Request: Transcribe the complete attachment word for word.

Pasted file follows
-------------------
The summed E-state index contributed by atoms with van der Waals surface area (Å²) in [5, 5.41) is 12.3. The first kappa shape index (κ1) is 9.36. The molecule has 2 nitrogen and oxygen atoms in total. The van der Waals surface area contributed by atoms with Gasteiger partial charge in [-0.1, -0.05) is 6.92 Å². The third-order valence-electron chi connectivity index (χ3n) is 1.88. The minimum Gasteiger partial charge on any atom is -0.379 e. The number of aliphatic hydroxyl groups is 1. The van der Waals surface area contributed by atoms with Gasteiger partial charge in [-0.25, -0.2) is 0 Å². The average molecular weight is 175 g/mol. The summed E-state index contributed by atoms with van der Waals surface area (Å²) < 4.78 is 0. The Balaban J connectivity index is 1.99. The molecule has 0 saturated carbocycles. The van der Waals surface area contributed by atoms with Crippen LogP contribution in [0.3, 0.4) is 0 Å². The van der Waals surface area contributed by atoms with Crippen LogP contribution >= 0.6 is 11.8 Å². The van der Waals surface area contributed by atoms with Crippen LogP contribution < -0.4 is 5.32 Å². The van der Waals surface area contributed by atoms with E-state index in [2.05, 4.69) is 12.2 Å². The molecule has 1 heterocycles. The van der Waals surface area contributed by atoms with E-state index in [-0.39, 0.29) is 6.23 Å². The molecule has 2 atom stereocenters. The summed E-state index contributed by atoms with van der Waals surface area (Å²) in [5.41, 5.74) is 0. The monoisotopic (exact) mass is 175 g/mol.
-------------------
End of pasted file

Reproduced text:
The summed E-state index contributed by atoms with van der Waals surface area (Å²) in [5, 5.41) is 12.3. The first kappa shape index (κ1) is 9.36. The molecule has 2 nitrogen and oxygen atoms in total. The van der Waals surface area contributed by atoms with Gasteiger partial charge in [-0.1, -0.05) is 6.92 Å². The third-order valence-electron chi connectivity index (χ3n) is 1.88. The minimum Gasteiger partial charge on any atom is -0.379 e. The number of aliphatic hydroxyl groups is 1. The van der Waals surface area contributed by atoms with Gasteiger partial charge in [-0.25, -0.2) is 0 Å². The average molecular weight is 175 g/mol. The summed E-state index contributed by atoms with van der Waals surface area (Å²) < 4.78 is 0. The Balaban J connectivity index is 1.99. The molecule has 0 saturated carbocycles. The van der Waals surface area contributed by atoms with Crippen LogP contribution in [0.3, 0.4) is 0 Å². The van der Waals surface area contributed by atoms with Crippen LogP contribution >= 0.6 is 11.8 Å². The van der Waals surface area contributed by atoms with Crippen LogP contribution < -0.4 is 5.32 Å². The van der Waals surface area contributed by atoms with E-state index in [2.05, 4.69) is 12.2 Å². The molecule has 1 heterocycles. The van der Waals surface area contributed by atoms with E-state index in [-0.39, 0.29) is 6.23 Å². The molecule has 2 atom stereocenters. The summed E-state index contributed by atoms with van der Waals surface area (Å²) in [5.41, 5.74) is 0. The monoisotopic (exact) mass is 175 g/mol.